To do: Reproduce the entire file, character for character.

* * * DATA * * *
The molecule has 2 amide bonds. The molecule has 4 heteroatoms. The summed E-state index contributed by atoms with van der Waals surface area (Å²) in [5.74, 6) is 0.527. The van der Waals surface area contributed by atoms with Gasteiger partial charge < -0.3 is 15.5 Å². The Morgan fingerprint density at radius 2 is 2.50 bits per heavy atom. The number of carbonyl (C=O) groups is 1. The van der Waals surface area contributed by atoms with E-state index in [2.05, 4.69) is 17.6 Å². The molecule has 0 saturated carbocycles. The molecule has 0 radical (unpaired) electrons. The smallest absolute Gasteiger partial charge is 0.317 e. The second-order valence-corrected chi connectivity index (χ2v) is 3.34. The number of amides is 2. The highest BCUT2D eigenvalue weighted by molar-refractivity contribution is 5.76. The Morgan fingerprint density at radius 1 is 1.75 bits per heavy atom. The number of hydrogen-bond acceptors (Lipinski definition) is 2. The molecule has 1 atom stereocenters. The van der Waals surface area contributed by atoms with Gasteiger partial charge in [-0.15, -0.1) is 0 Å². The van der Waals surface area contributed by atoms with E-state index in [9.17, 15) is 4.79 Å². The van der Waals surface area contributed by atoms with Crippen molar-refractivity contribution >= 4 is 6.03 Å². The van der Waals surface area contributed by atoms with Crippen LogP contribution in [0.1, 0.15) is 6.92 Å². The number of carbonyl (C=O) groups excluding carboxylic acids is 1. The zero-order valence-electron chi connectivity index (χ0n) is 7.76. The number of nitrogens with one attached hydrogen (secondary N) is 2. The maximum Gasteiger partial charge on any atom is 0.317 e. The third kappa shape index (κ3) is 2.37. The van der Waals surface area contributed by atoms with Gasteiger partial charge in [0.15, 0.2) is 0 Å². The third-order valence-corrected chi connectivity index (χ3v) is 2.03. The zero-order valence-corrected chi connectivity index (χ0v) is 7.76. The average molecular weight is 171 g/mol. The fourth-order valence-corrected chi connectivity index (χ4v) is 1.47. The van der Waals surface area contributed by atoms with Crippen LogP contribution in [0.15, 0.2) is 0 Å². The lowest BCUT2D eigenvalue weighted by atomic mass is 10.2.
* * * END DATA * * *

The molecule has 2 amide bonds. The molecule has 4 heteroatoms. The summed E-state index contributed by atoms with van der Waals surface area (Å²) in [5.74, 6) is 0.527. The van der Waals surface area contributed by atoms with Gasteiger partial charge < -0.3 is 15.5 Å². The Morgan fingerprint density at radius 2 is 2.50 bits per heavy atom. The number of carbonyl (C=O) groups is 1. The van der Waals surface area contributed by atoms with E-state index in [2.05, 4.69) is 17.6 Å². The molecule has 0 saturated carbocycles. The molecule has 0 radical (unpaired) electrons. The smallest absolute Gasteiger partial charge is 0.317 e. The second-order valence-corrected chi connectivity index (χ2v) is 3.34. The number of amides is 2. The highest BCUT2D eigenvalue weighted by molar-refractivity contribution is 5.76. The Morgan fingerprint density at radius 1 is 1.75 bits per heavy atom. The number of hydrogen-bond acceptors (Lipinski definition) is 2. The molecule has 1 atom stereocenters. The van der Waals surface area contributed by atoms with Gasteiger partial charge in [-0.15, -0.1) is 0 Å². The van der Waals surface area contributed by atoms with E-state index in [9.17, 15) is 4.79 Å². The van der Waals surface area contributed by atoms with Crippen molar-refractivity contribution >= 4 is 6.03 Å². The van der Waals surface area contributed by atoms with Crippen LogP contribution in [0.1, 0.15) is 6.92 Å². The number of carbonyl (C=O) groups excluding carboxylic acids is 1. The zero-order valence-electron chi connectivity index (χ0n) is 7.76. The number of nitrogens with one attached hydrogen (secondary N) is 2. The maximum Gasteiger partial charge on any atom is 0.317 e. The third kappa shape index (κ3) is 2.37. The van der Waals surface area contributed by atoms with Gasteiger partial charge in [0.15, 0.2) is 0 Å². The third-order valence-corrected chi connectivity index (χ3v) is 2.03. The zero-order valence-corrected chi connectivity index (χ0v) is 7.76. The average molecular weight is 171 g/mol. The fourth-order valence-corrected chi connectivity index (χ4v) is 1.47. The van der Waals surface area contributed by atoms with Crippen LogP contribution in [0.15, 0.2) is 0 Å². The lowest BCUT2D eigenvalue weighted by atomic mass is 10.2.